Gold News

Gold Steady as India's Summer Lull Begins, Greece Returns to Bond Market, China Starts Buying Alaskan Gold Direct

Gold was little changed overnight in Asia and early Monday in London trade, holding within 0.5% of last week's all-time Dollar high as Tokyo stocks slipped but European share crept higher.

The MSCI index of world equities lost 3.5% last week in Dollar terms. Spot Gold dropped $1 per ounce to $1256.

Crude oil and energy prices today ticked back from Friday's surge, but overall commodity markets were little changed, with Silver Prices also flat.

"August Gold Futures matched Friday's high of $1259.50 overnight," notes a London analyst.

The Gold Price in Euros rose towards last Friday's two-week high at €32,800 per kilo, as the Euro held flat near $1.2350.

New data today showed broad M3 money supply shrinking in May for the fourth month running across the 16-nation currency zone.

The Japanese Yen was also steady at ¥89 per Dollar on news that sales by large Japanese retail stores sank 4.0% last month from April.

Gold priced in Yen ticked higher to €3624 per gram, some 3.5% below mid-May's new 27-year high.

"Trading has slowed to pedestrian pace," says one Hong Kong dealer today.

Consumer gold demand across Asia and particularly the Indian sub-continent tends to flag over the summer, rising again as the autumn Diwali festival approaches.

But "Imports [to India] might be 75% less than June last year because of the high prices," says Suresh Hundia, head of the Bombay Bullion Association.

"If Gold Prices go up further, then we might see a steep rise in recycling," reckons Shrikant Zaveri, chairman of Tribhovandas Bhimji Zaveri, the oldest gold jewelry retailer in India – the world's No.1 private consumer market for gold.

"We have seen a little shift in the buying pattern toward Gold Coins and bullion. That might probably continue."

On the geopolitical front this weekend, "Serious challenges remain," said the government leaders meeting at the G20 summit in Toronto yesterday.

"We are going to avoid [the 1930s'] mistake" of withdrawing stimulus before the economy heals, added US Treasury secretary Tim Geithner. But he agreed to the G20's joint vow to "deliver fiscal sustainability", specifically aiming to halve each nation's budget deficit by 2013 and reducing outstanding debt by 2016.

Following last month's €110 billion rescue package, Greece said today it will return to the bond market in July with a €4 billion debt issue.

Spain must finance a cash deficit next month of perhaps €15bn, as well as €24.7bn in redemptions on existing bonds, says analyst Javier Pérez de Azpillaga at Goldman Sachs.

This coming Thursday marks the end of the European Central Bank's "long-term refinancing operation" for Eurozone banks, with perhaps €70bn of liquidity expiring completely according to Luca Cazzulani at Unicredit.

Analysts at Barclays Capital reckon that Spanish, Irish and some Italian banks have become most dependent on ECB finance since 2007.

"For swingeing budget cuts to work in countries like Greece, Ireland and Spain, policymakers need to retain the confidence of the people," says Steve Barrow, chief currency strategist at Standard Bank.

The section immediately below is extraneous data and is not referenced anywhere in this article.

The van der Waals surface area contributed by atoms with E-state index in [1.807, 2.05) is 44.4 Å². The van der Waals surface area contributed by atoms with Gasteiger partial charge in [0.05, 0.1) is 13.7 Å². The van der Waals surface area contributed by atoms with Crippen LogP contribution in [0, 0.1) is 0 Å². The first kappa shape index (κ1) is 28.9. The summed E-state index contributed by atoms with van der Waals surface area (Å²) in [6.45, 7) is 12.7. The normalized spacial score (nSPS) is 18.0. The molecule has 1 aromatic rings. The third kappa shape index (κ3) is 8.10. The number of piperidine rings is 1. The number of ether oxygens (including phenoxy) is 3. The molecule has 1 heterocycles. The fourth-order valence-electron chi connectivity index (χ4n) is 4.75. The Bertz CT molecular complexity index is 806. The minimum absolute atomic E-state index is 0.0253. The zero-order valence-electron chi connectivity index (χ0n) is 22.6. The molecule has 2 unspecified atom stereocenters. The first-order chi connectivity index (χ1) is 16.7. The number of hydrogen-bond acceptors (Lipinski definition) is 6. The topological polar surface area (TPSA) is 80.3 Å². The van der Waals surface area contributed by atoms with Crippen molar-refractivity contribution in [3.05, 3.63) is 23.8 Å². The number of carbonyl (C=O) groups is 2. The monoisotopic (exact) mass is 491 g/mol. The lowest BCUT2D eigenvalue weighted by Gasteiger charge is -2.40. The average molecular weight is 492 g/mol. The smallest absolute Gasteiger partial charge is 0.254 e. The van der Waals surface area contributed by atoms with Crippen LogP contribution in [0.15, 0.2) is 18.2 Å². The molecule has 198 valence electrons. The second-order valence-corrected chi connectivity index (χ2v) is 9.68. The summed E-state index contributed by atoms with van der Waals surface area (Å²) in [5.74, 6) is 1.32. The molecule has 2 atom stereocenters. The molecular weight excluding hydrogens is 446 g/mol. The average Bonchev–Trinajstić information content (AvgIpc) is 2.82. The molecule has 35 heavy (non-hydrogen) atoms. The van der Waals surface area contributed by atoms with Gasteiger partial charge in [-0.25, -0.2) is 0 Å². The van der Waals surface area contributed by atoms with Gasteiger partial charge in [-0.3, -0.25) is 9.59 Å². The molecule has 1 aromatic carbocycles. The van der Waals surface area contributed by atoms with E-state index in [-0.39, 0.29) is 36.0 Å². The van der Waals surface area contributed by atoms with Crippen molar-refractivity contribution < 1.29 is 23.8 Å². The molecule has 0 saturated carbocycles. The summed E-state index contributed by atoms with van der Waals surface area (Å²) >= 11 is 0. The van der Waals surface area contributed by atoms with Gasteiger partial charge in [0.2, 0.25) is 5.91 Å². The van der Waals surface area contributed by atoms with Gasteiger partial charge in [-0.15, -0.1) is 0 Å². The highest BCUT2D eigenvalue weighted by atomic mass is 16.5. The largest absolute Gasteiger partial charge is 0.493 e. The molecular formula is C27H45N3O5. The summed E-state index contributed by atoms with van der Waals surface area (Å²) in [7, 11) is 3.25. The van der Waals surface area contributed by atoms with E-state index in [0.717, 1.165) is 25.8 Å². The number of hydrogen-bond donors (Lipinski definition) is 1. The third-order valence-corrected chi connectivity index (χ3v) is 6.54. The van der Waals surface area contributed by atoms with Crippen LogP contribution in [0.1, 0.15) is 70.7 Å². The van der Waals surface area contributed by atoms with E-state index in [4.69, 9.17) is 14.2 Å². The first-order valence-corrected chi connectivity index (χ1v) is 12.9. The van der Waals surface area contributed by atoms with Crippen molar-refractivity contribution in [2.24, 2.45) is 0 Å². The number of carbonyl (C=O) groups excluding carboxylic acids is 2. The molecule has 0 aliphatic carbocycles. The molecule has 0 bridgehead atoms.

"Right now, they seem to be losing this confidence, especially in Greece [where] strikes are a very regular occurrence [and] we have seen violence as well.

"Electorate discontent and political change are likely to feed the deep scepticism that exists in the [bond and currency] market."

At the central-bank level, "Central bankers have to think in the long term as custodians of national wealth," says Rhona O'Connell of GFMS Analytics, writing at MineWeb.

Noting last week's UBS survey results – which said 1-in-4 reserve managers now  favors gold as the "most important" asset of the next 25 years – "the shifting tides in sentiment are informed by increased concern over fiscal imbalances, currency dislocations and sovereign risk, all of which have escalated over the past eighteen months," O'Connell says.

Last Thursday, gold-and-silver miner Coeur d'Alene said that China is buying and processing production from the company's new Kensington Gold Mine in Alaska.

State-corporation China National Gold – the No.1 gold miner in what it now the world's No.1 Gold Mining nation – will process ore delivered from Kensington in the first such deal between the People's Republic of China and a US precious metals mine.

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Adrian Ash is director of research at BullionVault, the world-leading physical gold, silver and platinum market for private investors online. Formerly head of editorial at London's top publisher of private-investment advice, he was City correspondent for The Daily Reckoning from 2003 to 2008, and he has now been researching and writing daily analysis of precious metals and the wider financial markets for over 20 years. A frequent guest on BBC radio and television, Adrian is regularly quoted by the Financial Times, MarketWatch and many other respected news outlets, and his views from inside the bullion market have been sought by the Economist magazine, CNBC, Bloomberg, Germany's Handelsblatt and FAZ, plus Italy's Il Sole 24 Ore.

See the full archive of Adrian Ash articles on GoldNews.

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